Valley View to seek lease, not election
Valley View Hospital will seek a long-term lease to occupy 19th Street east of Blake Avenue, rather than ask city voters to abandon the street.
A lease would allow Valley View to start sooner on its $25 million expansion and save the expense of a special election, said Valley View Hospital Association President Chris Treese. A lease would still require Glenwood Springs City Council approval.
Treese explained the plan in a lunchtime meeting with the Garfield County commissioners, who questioned the long-term wisdom of the short-term convenience.
The land underlying the street, and under the hospital itself, is owned by Garfield County. The city of Glenwood Springs holds an easement for 19th Street, but Valley View now wants to close the street and expand its structure to the north.
“When the use changes that drastically, will it still be a street?” asked county Commissioner Larry McCown. He questioned whether the city would still have a claim on the street if the land is occupied by a building, and said a voter-approved street vacation would be a cleaner solution.
Valley View has a separate lease with the county for land underlying the hospital. It won’t expire for another 80 years.
“I would much rather see you get this mess cleaned up, because in 80 years people aren’t going to know what we did here,” McCown advised Treese.
Treese said McCown raised a good question and promised to look into it.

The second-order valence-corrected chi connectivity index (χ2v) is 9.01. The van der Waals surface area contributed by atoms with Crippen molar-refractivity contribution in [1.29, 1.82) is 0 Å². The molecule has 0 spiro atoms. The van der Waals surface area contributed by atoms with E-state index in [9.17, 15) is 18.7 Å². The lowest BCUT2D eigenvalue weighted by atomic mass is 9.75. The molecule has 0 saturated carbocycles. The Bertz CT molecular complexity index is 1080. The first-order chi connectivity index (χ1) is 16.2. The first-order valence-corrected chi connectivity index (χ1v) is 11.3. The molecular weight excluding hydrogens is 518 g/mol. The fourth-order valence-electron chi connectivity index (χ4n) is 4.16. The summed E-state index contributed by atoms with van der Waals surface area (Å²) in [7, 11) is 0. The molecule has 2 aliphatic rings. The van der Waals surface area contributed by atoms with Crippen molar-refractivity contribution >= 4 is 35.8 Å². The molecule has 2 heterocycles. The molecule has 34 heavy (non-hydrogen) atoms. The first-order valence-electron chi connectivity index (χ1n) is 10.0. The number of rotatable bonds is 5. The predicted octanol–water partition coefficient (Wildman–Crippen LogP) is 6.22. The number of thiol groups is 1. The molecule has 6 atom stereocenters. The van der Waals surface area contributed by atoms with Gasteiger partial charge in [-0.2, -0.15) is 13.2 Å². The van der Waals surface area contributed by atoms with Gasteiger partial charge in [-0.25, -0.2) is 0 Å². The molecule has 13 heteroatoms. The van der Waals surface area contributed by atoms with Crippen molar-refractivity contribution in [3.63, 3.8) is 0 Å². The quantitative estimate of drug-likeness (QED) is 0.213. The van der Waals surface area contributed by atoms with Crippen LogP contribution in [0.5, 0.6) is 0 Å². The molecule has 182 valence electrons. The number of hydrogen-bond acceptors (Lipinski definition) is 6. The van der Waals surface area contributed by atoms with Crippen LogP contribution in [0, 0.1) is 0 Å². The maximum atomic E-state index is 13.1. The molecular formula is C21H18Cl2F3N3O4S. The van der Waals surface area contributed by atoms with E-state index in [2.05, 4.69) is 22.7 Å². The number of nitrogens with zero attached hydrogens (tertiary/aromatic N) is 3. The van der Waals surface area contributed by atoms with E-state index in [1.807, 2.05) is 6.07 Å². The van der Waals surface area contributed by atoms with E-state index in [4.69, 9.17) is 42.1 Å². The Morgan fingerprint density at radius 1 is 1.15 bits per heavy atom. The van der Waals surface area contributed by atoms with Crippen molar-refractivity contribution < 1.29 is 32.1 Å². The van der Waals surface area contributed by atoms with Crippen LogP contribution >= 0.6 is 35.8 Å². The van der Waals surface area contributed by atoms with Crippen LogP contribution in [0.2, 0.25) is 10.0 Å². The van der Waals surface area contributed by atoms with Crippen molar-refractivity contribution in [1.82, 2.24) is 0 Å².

The commissioners also aired a gripe about Valley View’s refusing to offer low-cost clinic space to the county’s Healthy Beginnings program, which serves expectant mothers who can’t afford health care.
“That kind of miffed me,” said Commissioner Walt Stowe, who felt the county government deserved some consideration as the hospital’s landlord.
“Then I see the current plans, with the assumption that the county will just belly up,” Stowe added, expressing further aggravation about the street.
He said he has “no problem” with the hospital’s expansion plans, but called for Valley View to “consider a fair exchange” since the expansion would encroach on more county-owned land.
In general, the commissioners were concerned that Valley View is taking more from the county than it is giving.
Treese and new Valley View board member Mark Gould disagreed, although they noted that much of the hospital’s community service is done quietly. “Valley View is the lowest-cost hospital in the immediate area,” Treese said, and it is one of four hospitals in the state that provide a high percentage of charity health care.
“When people walk in, they will get care,” Gould said. “We are taking every dollar and throwing it back into the community.”
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